Walk to remember and inspire: Making Strides Against Breast Cancer

ST. LOUIS - The number of deaths related to breast cancer is in decline. The upcoming Making Strides Against Breast Cancer Walk is a major boost in the effort to find a cure.

The American Cancer Society funds $6 million in research grants right here in St. Louis. One of those grants helped develop tumor-on-a-chip.

Priscilla Hwang, Ph.D., is a trained biomedical engineer and a postdoctoral research fellow at Washington University. Her combined interests offer life-saving hope for breast cancer patients.

“We’re looking at how we can investigate ways to prevent cancer metastasis,” said Dr. Hwang.

A clear, three chamber model becomes a very valuable tool in tracking how cancer spreads.

“We can mimic the native breast tumor tissue in a lab setting. And this is neat because we can watch in real time how tumor cells are migrating away from the primary site,” Hwang said.

That creates the opportunity for new drug therapies to treat the disease before a life is lost. Every form of breast cancer is different. Metastasis is one of the leading causes of death for breast cancer patients.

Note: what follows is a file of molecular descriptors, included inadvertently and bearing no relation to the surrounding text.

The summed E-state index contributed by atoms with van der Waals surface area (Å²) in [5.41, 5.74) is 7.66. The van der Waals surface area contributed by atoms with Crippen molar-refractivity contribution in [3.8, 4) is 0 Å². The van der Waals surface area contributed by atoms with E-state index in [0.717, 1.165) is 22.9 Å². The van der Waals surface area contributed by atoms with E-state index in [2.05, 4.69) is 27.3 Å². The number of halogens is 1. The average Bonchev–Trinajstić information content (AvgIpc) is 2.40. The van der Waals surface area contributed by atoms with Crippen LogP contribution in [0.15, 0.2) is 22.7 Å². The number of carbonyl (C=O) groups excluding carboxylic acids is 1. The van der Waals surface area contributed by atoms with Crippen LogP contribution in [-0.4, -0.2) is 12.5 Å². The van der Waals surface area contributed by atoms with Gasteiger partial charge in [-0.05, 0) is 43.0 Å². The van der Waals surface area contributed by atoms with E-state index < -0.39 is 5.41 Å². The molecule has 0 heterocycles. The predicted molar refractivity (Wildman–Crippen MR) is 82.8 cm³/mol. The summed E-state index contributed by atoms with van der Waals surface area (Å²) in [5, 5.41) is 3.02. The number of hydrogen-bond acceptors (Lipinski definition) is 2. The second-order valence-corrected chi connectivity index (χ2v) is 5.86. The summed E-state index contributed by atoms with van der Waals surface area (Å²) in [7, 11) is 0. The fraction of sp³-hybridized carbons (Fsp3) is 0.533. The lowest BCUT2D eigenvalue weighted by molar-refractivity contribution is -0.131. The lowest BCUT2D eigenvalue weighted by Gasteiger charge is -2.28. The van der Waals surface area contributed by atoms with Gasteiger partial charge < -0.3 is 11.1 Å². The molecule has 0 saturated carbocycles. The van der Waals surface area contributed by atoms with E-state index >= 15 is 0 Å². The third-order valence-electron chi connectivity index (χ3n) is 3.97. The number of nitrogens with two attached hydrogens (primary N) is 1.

But many are watching the progress of various research projects according to April Dzubic, executive director of the American Cancer Society’s North Region.

“There is a lot of hope right now. And there’s hope because of projects like Dr. Hwang’s,” Dzubic said. “We have seen a 39 percent decline in breast cancer deaths in the last three decades.”

Improved treatment, early detection, and research are factors in that decline.

“Personalized medicine is the way of the future for sure. By using these model systems, we’re able to move one step closer to successful breast cancer treatment,” Hwang said.

The American Cancer Society is the largest funder of cancer research outside of the federal government. Over the past 10 years, generous individuals help the cause through involvement with the Making Strides Against Breast Cancer Walk. That money funds innovative groundbreaking research.

“We are celebrating 10 years with our (walk). We are really hoping to hit our $2 million mark right here in St. Louis. That’s a lot of research funding for projects like Dr. Hwang’s,” Dzubic said.

The grant review process is rigorous. Dr. Hwang said she appreciates the grant program offered by the American Cancer Society.

“It took many rounds to get the money and now I’m super grateful and excited that I’m able to do the work that I want to do to help advance the field,” she said

Research symbolizes hope. Funds raised will expand that research. The 10th annual Making Strides Against Breast Cancer Walk is October 27 Lower MUNY lot in Forest Park.